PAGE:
We teamed up with 127 middle school students from Academia Avance in Highland Park, CA to create an interactive sculpture made from recycled materials. The program, called TRASHformation, was the only arts education the students received all semester.
At the beginning of the program, we asked participants to come up with ideas for an art piece that would positively affect their community. The winning idea, by 11-year-old Brisa Cabrera Diaz, is entitled “Your Hug,” and is an 11-foot tall sculpture of a teddy bear that absorbs feelings. As Diaz wrote in her proposal, “My art piece is of emotion. When you’re sad you hug it and when you’re mad you can talk to it about your madness. Express your feelings to it.”
RuckusRoots worked with artist Rebekah Waites and five classes of middle school students over the spring semester to collaboratively build the sculpture. Students learned creative problem solving and artistic techniques such as sculptural modeling and fabric mache. Almost every piece of material used to make the sculpture was donated or found in the Highland Park community, including scrap wood, old bed frames, plastic containers, donated fabric, and mattress foam.
The sculpture has several potential new homes, including the Academia Avance High School Campus, and a short stint at the Burning Man Arts Festival. We are hoping to place it at another local gallery for the duration of June and July, 2014. Please contact us if interested in hosting the bear.
If you were wondering what RuckusRoots was up to this April, look no further than CryoChrome, one of the must sought after art installations on display during this years Coachella Valley Music Festival in Indio, CA.
We spent 18 days in the desert to help make CryoChrome come to life. The piece was the brain child of LA artist and RuckusRoots collaborator James Peterson. This was Peterson’s first commissioned art piece for Coachella, and we are proud to say it was a success!
The interactive sculpture was roughly 40 feet long and 20 feet tall, and was based on Russian ice caves. Affectionately dubbed ‘the rainbow tunnel,’ the outside of the piece was covered in a skin of over 20,000 recycled CD’s (yay for recycled materials!) while the inside of the tunnel was vaccu-formed plastic walls covered in color-changing LED lighting. As you walked through the piece, the walls rotated around you, creating an optical illusion that left festival goers dizzy and exhilarated. Lines remained long throughout both weekends of the festival; we estimated at least 70,000 viewers experienced the sculpture each weekend.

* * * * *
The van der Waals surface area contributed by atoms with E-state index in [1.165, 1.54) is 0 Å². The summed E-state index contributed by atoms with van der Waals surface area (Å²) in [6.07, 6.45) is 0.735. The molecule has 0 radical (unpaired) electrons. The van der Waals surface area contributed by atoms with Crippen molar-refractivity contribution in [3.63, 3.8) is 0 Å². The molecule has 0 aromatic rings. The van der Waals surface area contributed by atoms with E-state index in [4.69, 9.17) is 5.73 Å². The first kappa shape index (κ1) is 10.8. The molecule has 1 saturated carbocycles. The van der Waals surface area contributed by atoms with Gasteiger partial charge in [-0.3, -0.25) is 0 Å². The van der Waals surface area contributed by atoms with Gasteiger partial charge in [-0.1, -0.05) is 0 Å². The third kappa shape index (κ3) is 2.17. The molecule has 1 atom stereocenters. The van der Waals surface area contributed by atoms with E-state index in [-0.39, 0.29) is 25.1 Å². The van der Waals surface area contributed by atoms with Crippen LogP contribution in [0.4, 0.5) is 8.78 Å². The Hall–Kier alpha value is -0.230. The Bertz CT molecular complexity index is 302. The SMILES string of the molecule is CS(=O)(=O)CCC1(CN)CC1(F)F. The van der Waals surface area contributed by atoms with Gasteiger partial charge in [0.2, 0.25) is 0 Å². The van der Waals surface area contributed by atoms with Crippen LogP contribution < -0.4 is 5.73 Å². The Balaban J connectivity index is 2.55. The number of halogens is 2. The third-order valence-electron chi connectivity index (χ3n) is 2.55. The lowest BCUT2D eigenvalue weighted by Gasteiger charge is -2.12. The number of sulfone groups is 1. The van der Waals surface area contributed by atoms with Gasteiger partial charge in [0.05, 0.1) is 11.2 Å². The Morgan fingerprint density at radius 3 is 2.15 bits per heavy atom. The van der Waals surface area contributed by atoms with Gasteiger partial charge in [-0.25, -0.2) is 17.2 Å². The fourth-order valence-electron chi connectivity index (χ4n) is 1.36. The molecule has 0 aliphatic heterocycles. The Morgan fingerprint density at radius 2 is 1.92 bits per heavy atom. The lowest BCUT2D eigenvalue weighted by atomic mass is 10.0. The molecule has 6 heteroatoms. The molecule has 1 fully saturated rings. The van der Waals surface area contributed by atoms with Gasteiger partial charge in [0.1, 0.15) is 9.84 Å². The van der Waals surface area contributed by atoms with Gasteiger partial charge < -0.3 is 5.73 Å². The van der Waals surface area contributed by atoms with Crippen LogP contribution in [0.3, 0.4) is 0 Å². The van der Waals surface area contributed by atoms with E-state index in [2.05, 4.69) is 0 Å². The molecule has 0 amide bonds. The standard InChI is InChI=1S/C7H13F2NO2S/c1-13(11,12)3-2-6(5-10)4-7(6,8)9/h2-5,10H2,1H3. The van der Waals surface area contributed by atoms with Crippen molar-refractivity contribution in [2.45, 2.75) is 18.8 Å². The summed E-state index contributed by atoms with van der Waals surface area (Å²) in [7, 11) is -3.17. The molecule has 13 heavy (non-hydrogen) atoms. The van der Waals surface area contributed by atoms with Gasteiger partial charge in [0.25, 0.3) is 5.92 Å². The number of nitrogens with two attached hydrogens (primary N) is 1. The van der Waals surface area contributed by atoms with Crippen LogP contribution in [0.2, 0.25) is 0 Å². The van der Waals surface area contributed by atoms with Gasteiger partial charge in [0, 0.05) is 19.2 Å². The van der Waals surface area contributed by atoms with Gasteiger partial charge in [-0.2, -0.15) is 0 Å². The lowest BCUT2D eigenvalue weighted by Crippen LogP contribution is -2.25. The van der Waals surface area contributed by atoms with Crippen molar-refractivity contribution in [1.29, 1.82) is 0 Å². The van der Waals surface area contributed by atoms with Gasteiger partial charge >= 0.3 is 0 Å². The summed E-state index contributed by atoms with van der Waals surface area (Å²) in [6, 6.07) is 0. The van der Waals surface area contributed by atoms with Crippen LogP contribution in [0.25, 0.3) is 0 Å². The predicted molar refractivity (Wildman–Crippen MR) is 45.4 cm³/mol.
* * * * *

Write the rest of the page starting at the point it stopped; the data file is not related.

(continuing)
We’re looking forward to completing the last leg of our Annenberg Alchemy seminar this coming June. We attended the first two sessions this past March at the Science Center.
We were thrilled when we found out earlier this year that RuckusRoots had been chosen to participate in this year’s annual Annenberg Alchemy seminar. The seminar consists of 3 days: two full days of training and an ‘Anthology Review Day’ approximately 90 days later. This 90 Day period allows the program attendees to implement the lessons learned. Critical issues covered are fundraising, board effectiveness, civic engagement and accountability.
This prestigious non profit seminar focuses on the working relationship and communication between the Executive Director and the Board Chair, more specifically the alignment of both parties goals, roles and responsibilities in relation to each other and how that provides the catalyst for change for the overall organization.
To be accepted into Annenberg Alchemy, they require your organization has been serving the needs of the local community for at least three years, with the same Executive Director in place for two or more years, and operating with an annual budget of $5 million or less. Check, check and check!
We’re looking forward to completing the last leg of our Annenberg Alchemy seminar this coming June. After attending the first two sessions this past March at the Science Center, we’re sure that we’ll make a lot more good connections and take the invaluable tools Annenberg gave us to better RuckusRoots in every way!
Many believe the first step towards change begins with one’s self; this belief has proven to be more than just an idea to an extraordinary Highland Park resident. Chan Wing Lam has proven himself much more than just a loving husband and father, but also an innovator who has recently acted upon his lifelong interest in electrical engineering and the world of eco-friendly living.
Born and raised in Hong Kong, China, Lam first found his interest in electrical maintenance when in high school. Moving to America in 1984, he began working long hours in a seafood restaurant and later as a BBQ chef. It was not too long ago that he began putting his time into solar powered apparatuses to help cut back the cost of his electricity bill.